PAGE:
Technology improves education of skin cancer prevention in teens

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Educating young adults about the dangers of sun exposure and getting them to adopt lower their skin cancer risk can prove to be a challenge.

Researchers employed a specially designed intervention in an attempt to bolster healthier habits.

The research team, led by Yvonnes Chen, journalism professor, and conducted and co-authored by Donatus Ohanehi and Kerry Redican from Virginia Tech, focused on youths of age 14 through 16 in an agricultural education class.

Southwest Virginia was an ideal location for the test, due to the lengthy sun exposure often experienced by farm youths, and sunburn rates in the area are among the highest in the United States.

The crafted intervention consisted of several layers, incorporating a wristwatch-like device worn on the wrist coupled with multimedia presentations that included skin cancer education, testimonials from individuals with skin cancer (including a 16-year-old patient with skin cancer).

One of the lessons, entitled "Dear 16 Year Old Me" featured testimonials by skin cancer patients or those that had lost loved ones to the disease offering advice to this younger selves. Other lessons focused on media awareness and the glamorization of celebrities with bronzed skin tones.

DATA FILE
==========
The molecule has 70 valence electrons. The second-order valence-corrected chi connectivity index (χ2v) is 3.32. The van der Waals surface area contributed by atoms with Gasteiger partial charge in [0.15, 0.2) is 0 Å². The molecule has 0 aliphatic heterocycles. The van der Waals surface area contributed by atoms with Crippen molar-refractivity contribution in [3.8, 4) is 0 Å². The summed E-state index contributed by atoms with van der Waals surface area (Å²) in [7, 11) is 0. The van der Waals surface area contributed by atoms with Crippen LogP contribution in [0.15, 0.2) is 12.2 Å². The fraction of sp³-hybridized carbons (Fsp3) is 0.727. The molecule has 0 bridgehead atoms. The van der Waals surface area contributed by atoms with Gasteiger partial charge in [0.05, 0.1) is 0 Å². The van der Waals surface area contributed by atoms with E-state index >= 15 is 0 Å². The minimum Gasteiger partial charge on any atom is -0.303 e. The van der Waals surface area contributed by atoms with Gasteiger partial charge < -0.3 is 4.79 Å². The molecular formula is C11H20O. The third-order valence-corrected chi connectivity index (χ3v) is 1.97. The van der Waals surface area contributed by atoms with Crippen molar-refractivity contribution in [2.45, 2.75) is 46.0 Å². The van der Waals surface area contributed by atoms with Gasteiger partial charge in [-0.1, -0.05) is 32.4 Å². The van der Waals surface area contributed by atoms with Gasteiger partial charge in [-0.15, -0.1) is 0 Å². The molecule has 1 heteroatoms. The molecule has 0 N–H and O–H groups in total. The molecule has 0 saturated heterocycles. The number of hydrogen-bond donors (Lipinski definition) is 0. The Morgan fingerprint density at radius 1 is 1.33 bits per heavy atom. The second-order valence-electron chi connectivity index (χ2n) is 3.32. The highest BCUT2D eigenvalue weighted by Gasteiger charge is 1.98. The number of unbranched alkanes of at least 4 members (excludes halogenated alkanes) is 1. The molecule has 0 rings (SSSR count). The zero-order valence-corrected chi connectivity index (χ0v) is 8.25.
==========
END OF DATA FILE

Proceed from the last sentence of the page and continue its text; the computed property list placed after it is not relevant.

The wristwatch device, called a Sunwatch, monitored levels of sun exposure and recommended various means of sun protection.

The adolescents responded well to the program, preferring the wristwatch devices over specialized diaries employed in previous studies. The gadgets, coupled with multimedia lesson delivery, was considered an effective means of imparting skin cancer information.

The study authors acknowledged room for improvement however, as the novelty associated with the wristwatch devices seemed to wane after a time and and the young adults noted that the SunWatches were somewhat cumbersome to wear.

Nanotechnology could help with prostate cancer treatment options
Educating young adults about the dangers of sun exposure and getting them to adopt lower their skin cancer risk can be a challenge.
A University of Kansas professor has co-authored a study that shows technology and carefully crafting the message could be the keys to getting adolescents to take skin cancer and sun exposure protection seriously.
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